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Environmental groups launch amendment drive to create enviro protection fund

A coalition of the state's top environmental organizations on Tuesday launched a petition drive to put an amendment on the November 2014 ballot that would guarantee a stable source of money for environmental protection.

The effort, organized by a group calling itself the Florida Water and Land Legacy Campaign, aims to end the years of eroding funding for environmental perservation and protection programs prompted by legislative budget cuts and shifts in priorities away from environmental protection.

Since 2009, legislators have cut funding for the state's Florida Forever program by 97.5 percent to $23 million for land management and ecological restoration, including the Everglades. This year, the Legislature reduced water protection and conservation funds dropped to $8.5 million.

“This will be the most significant vote in Florida for our environment in our lifetimes,” said Will Abberger, the campaign’s chair and the director of conservation finance for the Trust for Public Land in a statement. “We are launching a grassroots effort to let the people decide if clean water and natural land are a legacy we want to leave for our children and grandchildren – and generations to come.”

The amendment would take effect July 1, 2015, and for 20 years would dedicate one-third of the net revenues from the existing excise tax on documents by reviving funding for the Florida Forever Program. The funds would go to restore the Everglades, protect drinking water sources, and revive the state’s historic commitment to protecting natural lands and wildlife habitat.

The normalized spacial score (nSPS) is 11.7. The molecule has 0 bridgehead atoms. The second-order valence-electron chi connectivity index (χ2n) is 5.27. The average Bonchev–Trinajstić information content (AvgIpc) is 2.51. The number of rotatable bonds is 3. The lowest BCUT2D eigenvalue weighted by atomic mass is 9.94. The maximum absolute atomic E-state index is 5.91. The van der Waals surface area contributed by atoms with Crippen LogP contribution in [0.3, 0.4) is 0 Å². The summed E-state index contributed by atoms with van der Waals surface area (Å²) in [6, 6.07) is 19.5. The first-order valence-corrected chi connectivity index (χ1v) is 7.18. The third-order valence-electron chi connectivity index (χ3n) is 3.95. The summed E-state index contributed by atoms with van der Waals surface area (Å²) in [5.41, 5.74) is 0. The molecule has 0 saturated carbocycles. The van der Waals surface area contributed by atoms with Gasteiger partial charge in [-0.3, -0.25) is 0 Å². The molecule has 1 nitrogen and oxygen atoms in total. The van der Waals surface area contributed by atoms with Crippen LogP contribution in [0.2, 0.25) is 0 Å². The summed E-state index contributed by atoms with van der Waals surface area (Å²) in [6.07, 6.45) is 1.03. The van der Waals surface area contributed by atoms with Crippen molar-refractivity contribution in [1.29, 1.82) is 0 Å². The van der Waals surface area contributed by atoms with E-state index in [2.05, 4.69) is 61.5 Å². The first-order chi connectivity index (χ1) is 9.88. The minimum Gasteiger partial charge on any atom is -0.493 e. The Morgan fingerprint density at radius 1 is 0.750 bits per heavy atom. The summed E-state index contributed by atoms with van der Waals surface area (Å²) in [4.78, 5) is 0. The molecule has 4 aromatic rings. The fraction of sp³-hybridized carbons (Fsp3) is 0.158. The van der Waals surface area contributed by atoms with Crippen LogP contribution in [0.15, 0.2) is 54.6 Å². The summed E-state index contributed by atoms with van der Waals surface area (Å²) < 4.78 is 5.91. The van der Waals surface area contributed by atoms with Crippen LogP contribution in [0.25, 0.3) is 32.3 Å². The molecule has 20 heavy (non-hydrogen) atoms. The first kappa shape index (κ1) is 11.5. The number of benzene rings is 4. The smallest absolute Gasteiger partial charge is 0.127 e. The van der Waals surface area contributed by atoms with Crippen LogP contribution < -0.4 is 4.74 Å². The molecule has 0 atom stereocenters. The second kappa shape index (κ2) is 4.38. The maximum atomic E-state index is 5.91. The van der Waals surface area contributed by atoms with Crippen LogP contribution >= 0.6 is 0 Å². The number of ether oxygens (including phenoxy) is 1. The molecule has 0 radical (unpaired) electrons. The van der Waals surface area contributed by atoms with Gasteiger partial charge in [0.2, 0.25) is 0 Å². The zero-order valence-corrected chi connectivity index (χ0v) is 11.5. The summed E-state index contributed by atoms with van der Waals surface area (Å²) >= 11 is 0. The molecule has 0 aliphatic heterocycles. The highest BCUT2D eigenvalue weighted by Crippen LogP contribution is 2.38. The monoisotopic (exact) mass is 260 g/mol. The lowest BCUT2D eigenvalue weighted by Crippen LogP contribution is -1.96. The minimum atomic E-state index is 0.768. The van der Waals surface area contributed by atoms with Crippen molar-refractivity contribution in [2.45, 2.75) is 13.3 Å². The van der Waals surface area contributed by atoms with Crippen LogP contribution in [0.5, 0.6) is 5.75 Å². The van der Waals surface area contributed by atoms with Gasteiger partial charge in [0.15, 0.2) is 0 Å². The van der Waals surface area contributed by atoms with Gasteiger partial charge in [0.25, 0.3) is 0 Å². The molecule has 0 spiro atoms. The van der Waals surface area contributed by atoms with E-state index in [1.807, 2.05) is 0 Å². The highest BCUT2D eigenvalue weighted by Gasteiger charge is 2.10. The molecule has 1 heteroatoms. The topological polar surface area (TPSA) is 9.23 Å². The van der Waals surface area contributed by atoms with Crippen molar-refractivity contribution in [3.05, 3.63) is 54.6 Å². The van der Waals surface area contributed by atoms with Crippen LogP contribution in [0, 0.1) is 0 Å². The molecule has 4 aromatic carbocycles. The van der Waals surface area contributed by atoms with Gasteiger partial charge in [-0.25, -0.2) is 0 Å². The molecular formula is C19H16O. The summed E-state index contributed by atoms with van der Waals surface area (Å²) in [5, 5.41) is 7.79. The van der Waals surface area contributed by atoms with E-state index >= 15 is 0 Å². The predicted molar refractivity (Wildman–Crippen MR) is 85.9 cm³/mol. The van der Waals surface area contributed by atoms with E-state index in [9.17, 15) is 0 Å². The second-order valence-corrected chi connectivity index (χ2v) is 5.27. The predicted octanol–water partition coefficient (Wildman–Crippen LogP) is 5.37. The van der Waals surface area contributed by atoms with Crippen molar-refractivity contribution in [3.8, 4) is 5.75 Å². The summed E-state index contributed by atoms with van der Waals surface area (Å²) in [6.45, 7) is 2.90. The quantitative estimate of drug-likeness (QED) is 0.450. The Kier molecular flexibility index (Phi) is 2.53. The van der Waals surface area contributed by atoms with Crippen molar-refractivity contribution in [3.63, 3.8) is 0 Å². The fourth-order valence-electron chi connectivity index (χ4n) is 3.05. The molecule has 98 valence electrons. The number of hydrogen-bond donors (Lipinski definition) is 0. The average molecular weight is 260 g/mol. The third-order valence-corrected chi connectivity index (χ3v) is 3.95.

The goal is to keep the dedicated funding source away from the state's general revenue fund, controlled by the legislature. The guaranteed stream of revenue is expected to raise more than $5 billion for water and land conservation in Florida over the next ten years and $10 billion over the 20-year life of the measure, without any tax increase, organizers said.

The Florida Water and Land Legacy Campaign includes the Trust for Public Land, Audubon Florida, the Florida Wildlife Federation, the Sierra Club, the Nature Conservancy, 1000 Friends of Florida, Defenders of Wildlife, and others. The campaign must obtain signatures of at least 676,811 registered voters to put the issue on the 2014 ballot. 

“We are reaching out across our state to business leaders, conservationists, people of every age, ethnicity, creed, and political stripe, to ask them to protect what is fundamental to our economy and our quality of life in Florida – the land and water that makes this such a special place,” said Eric Draper, executive director of Audubon Florida, in a statement. “Florida Forever has been cut drastically since 2009. We can’t protect this state on less than a dollar per year per Floridian. It just won’t work.”